High profile stories capture attention in 2013

From tragic deaths just around the corner to a twerking teen idol on the television, 2013 has seen its fair share of strange and morbid stories that captured our attention.

One area psychiatrist says a big part of what attracts people to these stories is a reminder of their own mortality and the ability to share the experiences of others vicariously.

Within the past two months, two apparent murder-suicide cases drew tremendous local attention.

In October, police said a Baltimore City police officer shot and killed his former girlfriend and her new boyfriend, a Baltimore City firefighter.

The victims' families say the firefighter saved the life of his girlfriend's 18-year-old sister who was also in the Glen Burnie home at the time.

Less than a month later, all eyes were again on an apparent murder-suicide, this time in Frederick County.
Police believe a 40-year-old man shot his wife and infant son with one bullet before turning the gun on himself. The couple's 5-year-old daughter was upstairs getting ready for a bath at the time of the shooting. She ran to a neighbor's house for help.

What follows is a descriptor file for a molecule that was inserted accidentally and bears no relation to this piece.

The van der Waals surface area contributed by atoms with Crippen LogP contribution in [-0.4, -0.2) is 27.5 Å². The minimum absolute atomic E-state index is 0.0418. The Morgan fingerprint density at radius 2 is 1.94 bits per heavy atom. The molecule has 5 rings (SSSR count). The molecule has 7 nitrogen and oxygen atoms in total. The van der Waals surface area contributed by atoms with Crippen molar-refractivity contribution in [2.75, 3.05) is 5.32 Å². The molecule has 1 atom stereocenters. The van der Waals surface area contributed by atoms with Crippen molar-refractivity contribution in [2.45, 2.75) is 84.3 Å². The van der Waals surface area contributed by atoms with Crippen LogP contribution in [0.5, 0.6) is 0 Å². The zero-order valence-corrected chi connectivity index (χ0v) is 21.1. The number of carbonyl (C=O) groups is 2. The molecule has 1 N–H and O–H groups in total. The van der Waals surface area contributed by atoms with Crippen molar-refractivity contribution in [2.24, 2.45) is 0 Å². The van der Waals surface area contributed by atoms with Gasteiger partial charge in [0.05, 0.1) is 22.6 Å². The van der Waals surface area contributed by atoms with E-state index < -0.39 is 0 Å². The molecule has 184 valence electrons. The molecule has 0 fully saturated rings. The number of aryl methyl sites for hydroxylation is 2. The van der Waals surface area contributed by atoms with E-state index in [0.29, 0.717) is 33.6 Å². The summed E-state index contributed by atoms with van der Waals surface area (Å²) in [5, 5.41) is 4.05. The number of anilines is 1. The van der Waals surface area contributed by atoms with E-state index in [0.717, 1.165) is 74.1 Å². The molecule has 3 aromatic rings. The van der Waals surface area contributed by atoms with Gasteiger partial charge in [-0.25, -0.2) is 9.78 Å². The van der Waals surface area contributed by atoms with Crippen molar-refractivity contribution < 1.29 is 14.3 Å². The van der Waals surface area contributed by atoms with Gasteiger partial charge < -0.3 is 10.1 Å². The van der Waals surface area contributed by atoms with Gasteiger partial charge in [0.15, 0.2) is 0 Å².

Dr. David Shevitz, a psychiatrist with LifeBridge Health, explained that this kind of story is intriguing to many people because it reminds them of their own mortality.

"We all know that we're very fragile people, we don't talk about it that way, but every day we go out there and we face mortality," Shevitz said.

These stories about sudden deaths also capture the attention of readers and viewers because they want to know how survivors fare.

"I think a lot of people can relate to it and I think they're fascinated by the outcome of it," Shevitz said. "Even if they don't recognize it."

Sometimes people look around at what others have and feel they themselves are unlucky. The tragedy of a stranger has a way of changing this perspective, Shevitz explained.

"I think when these things happen to other people it reminds us that everyone is lucky," Shevitz said.

It doesn't matter if the story features a local stranger or a celebrity, the same basic principle applies.

In a situation of art imitating life, "Fast and Furious" star Paul Walker was killed in a fiery car crash. Just like the local stories of tragedy, Shevitz says, this kind of accident serves to remind people that life can end at any moment.

Then there were bizarre stories such as Miley Cyrus's shocking performance at the Video Music Awards that capture people's attention because they are in some way relatable, Shevitz said.

"It's probably because a lot of other people out there want to be the bad girl," Shevitz said.

Whether tragic or simply bizarre, the majority of people are attracted to these stories for the same basic reason. 

"For the most part people are seeing something that reflects something in their own life," Shevitz said.

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